I Don't Like Mondays — November 23, 2015
It wasn’t Tom Clements to Tony Gabriel, but Sunday’s last-minute 93-yard heave by Ottawa QB Henry Burris to Greg Ellingson for an improbable winning touchdown will have a place in Ottawa sports history. Considering that it’s been the better part of 33 years since the team from the capital went to a Grey Cup, you can excuse the fans for being a little giddy.
After just two seasons back in the league, Ottawa hits paydirt. Fortuitous for the CFL, too, having a good-news story for the Grey Cup game this week. After a year in which everything that could go wrong did go wrong, having the (still hate the name) RedBlacks and their passionate fans head to the championship game should provide a rooting interest.
Although you shouldn’t expect much love from Blue Bomber fans in the Peg. They are watching a team with a chance to win the Grey Cup after just two years when their own club hasn’t hoisted the mug since 1990. Tickets, as they say, are still available fir the big game.
Poor Kent Austin, the Hamilton head coach. He nearly won Sunday with the back up, back up at quarterback, the immortal Jeremiah Masoli. He probably had the best team in the CFL till it was decimated by injuries. It’s hard not have your best and still win in any league. In the CFL, where great talent is precious, losing your best guys is fatal.
It was a lousy day all around for Calgary. On the same afternoon that new NDP premier Rachel Motley dropped her carbon-tax bomb on the city, the capital’s football team also pounded the Stampeders in the Western Final.
Edmonton’s appearance is not quite as novel as the Redblacks’, but it’s probably justice as the Eskimos were the best team in the CFL. And they left no doubt, destroying the Stampeders. The Stamps, like Hamilton, were injury-riddled for the game; but they added to their problems by making all the turnovers and key penalties. And so John Hufnagel retires as head coach with two Grey Cups rather than the four or five he might have won with so many excellent teams.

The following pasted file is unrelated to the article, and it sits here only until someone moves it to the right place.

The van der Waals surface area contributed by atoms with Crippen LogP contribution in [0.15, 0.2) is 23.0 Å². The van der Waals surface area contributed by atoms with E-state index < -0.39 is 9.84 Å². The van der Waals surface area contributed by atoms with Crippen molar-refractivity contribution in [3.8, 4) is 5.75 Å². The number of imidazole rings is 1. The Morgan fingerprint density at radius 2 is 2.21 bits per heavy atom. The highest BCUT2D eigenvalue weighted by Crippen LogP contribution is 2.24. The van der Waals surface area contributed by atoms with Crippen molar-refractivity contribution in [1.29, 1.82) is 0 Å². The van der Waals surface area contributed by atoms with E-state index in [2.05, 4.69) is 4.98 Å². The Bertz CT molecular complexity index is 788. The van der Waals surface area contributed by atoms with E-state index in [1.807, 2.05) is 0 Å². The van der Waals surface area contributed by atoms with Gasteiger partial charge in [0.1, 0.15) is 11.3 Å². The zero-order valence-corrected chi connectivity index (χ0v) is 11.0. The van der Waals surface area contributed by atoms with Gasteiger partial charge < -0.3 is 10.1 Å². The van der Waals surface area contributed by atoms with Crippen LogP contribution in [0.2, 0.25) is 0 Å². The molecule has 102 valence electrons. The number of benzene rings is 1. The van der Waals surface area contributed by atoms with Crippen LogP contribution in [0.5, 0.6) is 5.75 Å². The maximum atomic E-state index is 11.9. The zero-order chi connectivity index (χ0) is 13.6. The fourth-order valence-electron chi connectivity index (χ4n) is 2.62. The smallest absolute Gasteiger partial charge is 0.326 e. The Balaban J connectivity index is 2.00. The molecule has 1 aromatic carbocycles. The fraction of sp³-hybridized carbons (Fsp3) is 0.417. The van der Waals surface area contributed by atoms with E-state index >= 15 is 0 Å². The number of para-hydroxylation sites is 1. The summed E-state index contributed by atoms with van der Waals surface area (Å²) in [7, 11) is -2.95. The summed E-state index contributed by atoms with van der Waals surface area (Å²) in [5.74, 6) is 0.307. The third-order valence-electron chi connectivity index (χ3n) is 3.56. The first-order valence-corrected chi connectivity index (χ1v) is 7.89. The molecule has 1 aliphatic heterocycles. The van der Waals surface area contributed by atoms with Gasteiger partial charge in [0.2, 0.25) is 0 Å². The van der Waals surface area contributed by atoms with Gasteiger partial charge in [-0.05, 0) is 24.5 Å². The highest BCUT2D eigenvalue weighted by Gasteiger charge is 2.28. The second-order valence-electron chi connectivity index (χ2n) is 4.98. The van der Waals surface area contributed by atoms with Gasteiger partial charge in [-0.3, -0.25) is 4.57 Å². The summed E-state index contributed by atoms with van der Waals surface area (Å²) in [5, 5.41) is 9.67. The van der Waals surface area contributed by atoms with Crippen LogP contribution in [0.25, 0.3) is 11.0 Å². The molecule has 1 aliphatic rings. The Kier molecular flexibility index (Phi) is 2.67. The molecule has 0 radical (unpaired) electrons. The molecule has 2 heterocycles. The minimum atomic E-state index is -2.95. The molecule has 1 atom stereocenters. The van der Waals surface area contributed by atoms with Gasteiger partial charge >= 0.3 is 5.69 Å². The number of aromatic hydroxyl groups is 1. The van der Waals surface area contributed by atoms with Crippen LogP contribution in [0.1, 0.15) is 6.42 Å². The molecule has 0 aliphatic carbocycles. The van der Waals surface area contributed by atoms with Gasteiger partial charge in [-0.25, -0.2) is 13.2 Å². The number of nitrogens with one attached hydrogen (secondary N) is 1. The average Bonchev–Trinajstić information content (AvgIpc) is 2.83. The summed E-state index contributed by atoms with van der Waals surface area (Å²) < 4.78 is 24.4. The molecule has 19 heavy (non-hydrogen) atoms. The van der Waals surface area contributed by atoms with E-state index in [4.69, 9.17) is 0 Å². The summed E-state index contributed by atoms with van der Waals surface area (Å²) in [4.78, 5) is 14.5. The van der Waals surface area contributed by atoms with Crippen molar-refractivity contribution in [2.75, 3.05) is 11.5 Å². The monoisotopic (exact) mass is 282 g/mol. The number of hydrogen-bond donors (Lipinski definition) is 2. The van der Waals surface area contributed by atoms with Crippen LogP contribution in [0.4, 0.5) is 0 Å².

We also know, thanks to the Eskimos, that a three-week layoff heading into the playoffs is not a detriment. They were sharp, fresh and ran the battered Stamps into the Commonwealth turf. For the sake of TSN, whose CFL contract was no asset this season, a competitive championship game is the least they deserve for sinking so much money into the league.
If New York Islanders defencemen Travis Hamonic truly is in play — he’s asked to be moved closer to his family’s home in western Canada — it might finally jump start the NHL trade market. The question is just how much his trade might accelerate or restrict the market.
Because he’s a Manitoba boy, it’s believed that Winnipeg and Minnesota will have the upper hand if Hamonic’s picking the city. Getting Hamonic is important to the Jets because they’re always said to be the Devil’s Island of the NHL. No one wants to go there. Weather, isolation, lack of secondary sponsorship and now the declining loonie are supposed to be non-starters for NHL guys. While that’s exaggerated somewhat, getting a local boy to come to Winnipeg would be a bragging point.
For the three western Canadian teams in the Pacific, keeping Hamonic away from the rivals might be as important as getting him themselves. It’s like Hollywood Squares “I’ll take Paul Lynde to block…” If nothing, the fuss over Hamonic, a No. 3 or 4 D-man at best, indicates the anticipation for the market.
It’s been a long while since there have been so many big names were in their final contract year, headed to free agency. Steve Stamkos and Anze Kopitar lead the way with Dustin Byfuglien, Eric Staal and Kyle Okposo among the baubles that might be moved before the trade deadline if their teams can’t hang on to them.
Clubs will want value for these stars, but with reduced leverage they may be forced to take whatever’s available. So the Hamonic talks may be a blueprint for the entire trade season. If Garth Snow, the Islanders GM, can get a team to overpay for the 25-year-old defenceman that will probably take every deal down to the eleventh hour.
But if the market is soft, GMs with potential free agents might want to strike early before getting stuck with players they can’t sign.
Bruce Dowbiggin @dowbboy @NPBroadcaster